The Taxation Laws Amendment Act No. 24 of 2011 ("the
Act") was published on 10 January 2012 under Government
Gazette No. 34927. The Act has introduced some controversial and
wide ranging amendments to the already complex South African tax
landscape. The most significant changes impact the corporate sector
with reforms that spread across a wide spectrum of areas including:
intra-group transactions, hybrid equity instruments, the regulation
of third party backed shares, transfer pricing, the controlled
foreign company regime and headquarter companies. Some amendments
that should be highlighted are discussed briefly below. A new tax
concept of 'return of capital' has been introduced that
replaces capital distributions. From 1 April 2012 returns of
capital payments will trigger a reduction in the base cost of the
shares in the hands of the shareholder as opposed to the current
tax treatment which triggers a deemed part disposal of the shares.
The use of section 45 intra-group company restructures which
largely facilitated the deduction of interest upon the acquisition
of shares was a hotly contested issue during 2011. Debt-push down
structures were utilised to secure the interest deductions that
were not otherwise available. Debt used to fund section 45 and 47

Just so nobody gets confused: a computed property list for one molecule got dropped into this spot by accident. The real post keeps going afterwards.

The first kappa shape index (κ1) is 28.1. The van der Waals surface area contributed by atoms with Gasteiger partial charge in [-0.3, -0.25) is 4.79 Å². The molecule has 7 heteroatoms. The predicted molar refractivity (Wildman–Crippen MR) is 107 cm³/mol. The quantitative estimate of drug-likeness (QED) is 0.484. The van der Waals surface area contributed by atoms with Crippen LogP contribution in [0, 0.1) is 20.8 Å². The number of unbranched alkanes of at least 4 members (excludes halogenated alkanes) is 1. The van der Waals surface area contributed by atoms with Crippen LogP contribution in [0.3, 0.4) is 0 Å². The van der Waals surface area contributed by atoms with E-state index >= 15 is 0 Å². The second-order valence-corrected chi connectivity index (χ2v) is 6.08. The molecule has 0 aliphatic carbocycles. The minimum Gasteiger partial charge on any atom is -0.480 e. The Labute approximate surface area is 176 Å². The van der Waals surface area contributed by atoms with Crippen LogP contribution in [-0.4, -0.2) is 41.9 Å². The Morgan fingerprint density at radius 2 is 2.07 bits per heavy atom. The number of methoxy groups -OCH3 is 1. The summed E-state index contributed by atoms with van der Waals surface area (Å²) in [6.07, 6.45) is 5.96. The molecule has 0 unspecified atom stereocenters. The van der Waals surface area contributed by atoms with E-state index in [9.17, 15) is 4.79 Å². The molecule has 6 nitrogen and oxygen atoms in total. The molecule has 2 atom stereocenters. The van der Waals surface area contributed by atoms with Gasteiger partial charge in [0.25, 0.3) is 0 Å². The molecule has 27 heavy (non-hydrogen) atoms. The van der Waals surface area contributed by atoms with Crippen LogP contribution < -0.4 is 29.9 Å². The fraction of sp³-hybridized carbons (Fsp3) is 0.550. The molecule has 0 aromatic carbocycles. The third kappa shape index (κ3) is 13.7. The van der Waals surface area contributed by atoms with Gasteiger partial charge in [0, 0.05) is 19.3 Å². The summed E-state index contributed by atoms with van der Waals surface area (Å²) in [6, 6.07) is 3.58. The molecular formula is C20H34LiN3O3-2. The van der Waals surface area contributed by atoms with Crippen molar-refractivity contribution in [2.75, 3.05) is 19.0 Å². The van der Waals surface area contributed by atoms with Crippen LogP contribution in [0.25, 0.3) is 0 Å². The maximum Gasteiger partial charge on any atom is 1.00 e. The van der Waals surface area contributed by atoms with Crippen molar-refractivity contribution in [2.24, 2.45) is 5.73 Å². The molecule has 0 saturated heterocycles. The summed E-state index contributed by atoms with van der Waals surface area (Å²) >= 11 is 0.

reorganisations will now be controlled as a pre-approval from the
South African Revenue Service will be required in the form of a tax
directive being obtained in order to secure the deduction of
interest. The new withholding Dividends Tax regime which replaces
the secondary tax on companies will come into effect from 1 April
2012. The new regime imposes a 10 per cent tax on the beneficial
owner of the dividend, with the company paying the dividend bearing
the withholding obligation. The legislation has different rules
that apply in respect of cash dividends and dividends paid in kind
(in specie). Furthermore a new dispensation has been introduced to
regulate the taxation of foreign dividends. It is important to note
that even though the Act has a general effective date, most
provisions have their own specific effective date, which can have
either retrospective or prospective application. Therefore it is
imperative for taxpayers to ensure that they do not fall foul of
the law by applying obsolete laws.
The content of this article is intended to provide a general
guide to the subject matter. Specialist advice should be sought
about your specific circumstances.
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The expansion of the West African regional market to foreign investors, and the search for emerging markets has led to a continuous increase in business mobility and cross border investments with Nigeria.
Effective collaboration amongst government agencies, automation of processes and capacity building by tax authorities have always been identified by stakeholders as strategies for achieving an efficient tax system.
The major objective of the waiver is to promote voluntary compliance and consequently generate revenue for government which otherwise, could have been lost.
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